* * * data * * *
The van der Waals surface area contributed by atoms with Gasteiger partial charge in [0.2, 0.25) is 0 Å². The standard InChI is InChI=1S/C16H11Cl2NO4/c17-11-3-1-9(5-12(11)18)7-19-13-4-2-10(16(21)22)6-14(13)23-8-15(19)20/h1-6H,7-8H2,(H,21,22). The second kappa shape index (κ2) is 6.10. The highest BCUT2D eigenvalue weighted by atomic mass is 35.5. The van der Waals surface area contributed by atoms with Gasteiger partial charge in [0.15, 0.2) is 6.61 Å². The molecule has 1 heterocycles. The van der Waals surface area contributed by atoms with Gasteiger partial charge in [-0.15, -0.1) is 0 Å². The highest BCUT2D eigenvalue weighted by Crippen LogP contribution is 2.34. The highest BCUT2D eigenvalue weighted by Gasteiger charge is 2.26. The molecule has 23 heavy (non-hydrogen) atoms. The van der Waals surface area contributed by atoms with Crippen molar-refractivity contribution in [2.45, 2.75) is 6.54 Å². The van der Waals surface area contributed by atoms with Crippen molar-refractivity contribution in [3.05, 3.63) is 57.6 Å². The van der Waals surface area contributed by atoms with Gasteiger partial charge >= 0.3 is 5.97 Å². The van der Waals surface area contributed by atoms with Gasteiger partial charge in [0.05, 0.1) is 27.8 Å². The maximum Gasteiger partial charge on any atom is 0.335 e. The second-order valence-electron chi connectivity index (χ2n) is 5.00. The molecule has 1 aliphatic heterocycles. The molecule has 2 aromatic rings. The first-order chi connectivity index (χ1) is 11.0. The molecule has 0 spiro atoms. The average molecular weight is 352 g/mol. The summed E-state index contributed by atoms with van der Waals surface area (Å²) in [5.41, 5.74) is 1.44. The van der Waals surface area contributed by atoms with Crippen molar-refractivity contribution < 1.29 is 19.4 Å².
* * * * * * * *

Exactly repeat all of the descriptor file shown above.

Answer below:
The van der Waals surface area contributed by atoms with Gasteiger partial charge in [0.2, 0.25) is 0 Å². The standard InChI is InChI=1S/C16H11Cl2NO4/c17-11-3-1-9(5-12(11)18)7-19-13-4-2-10(16(21)22)6-14(13)23-8-15(19)20/h1-6H,7-8H2,(H,21,22). The second kappa shape index (κ2) is 6.10. The highest BCUT2D eigenvalue weighted by atomic mass is 35.5. The van der Waals surface area contributed by atoms with Gasteiger partial charge in [0.15, 0.2) is 6.61 Å². The molecule has 1 heterocycles. The van der Waals surface area contributed by atoms with Gasteiger partial charge in [-0.15, -0.1) is 0 Å². The highest BCUT2D eigenvalue weighted by Crippen LogP contribution is 2.34. The highest BCUT2D eigenvalue weighted by Gasteiger charge is 2.26. The molecule has 23 heavy (non-hydrogen) atoms. The van der Waals surface area contributed by atoms with Crippen molar-refractivity contribution in [2.45, 2.75) is 6.54 Å². The van der Waals surface area contributed by atoms with Crippen molar-refractivity contribution in [3.05, 3.63) is 57.6 Å². The van der Waals surface area contributed by atoms with Gasteiger partial charge >= 0.3 is 5.97 Å². The van der Waals surface area contributed by atoms with Gasteiger partial charge in [0.05, 0.1) is 27.8 Å². The maximum Gasteiger partial charge on any atom is 0.335 e. The second-order valence-electron chi connectivity index (χ2n) is 5.00. The molecule has 1 aliphatic heterocycles. The molecule has 2 aromatic rings. The first-order chi connectivity index (χ1) is 11.0. The molecule has 0 spiro atoms. The average molecular weight is 352 g/mol. The summed E-state index contributed by atoms with van der Waals surface area (Å²) in [5.41, 5.74) is 1.44. The van der Waals surface area contributed by atoms with Crippen molar-refractivity contribution < 1.29 is 19.4 Å².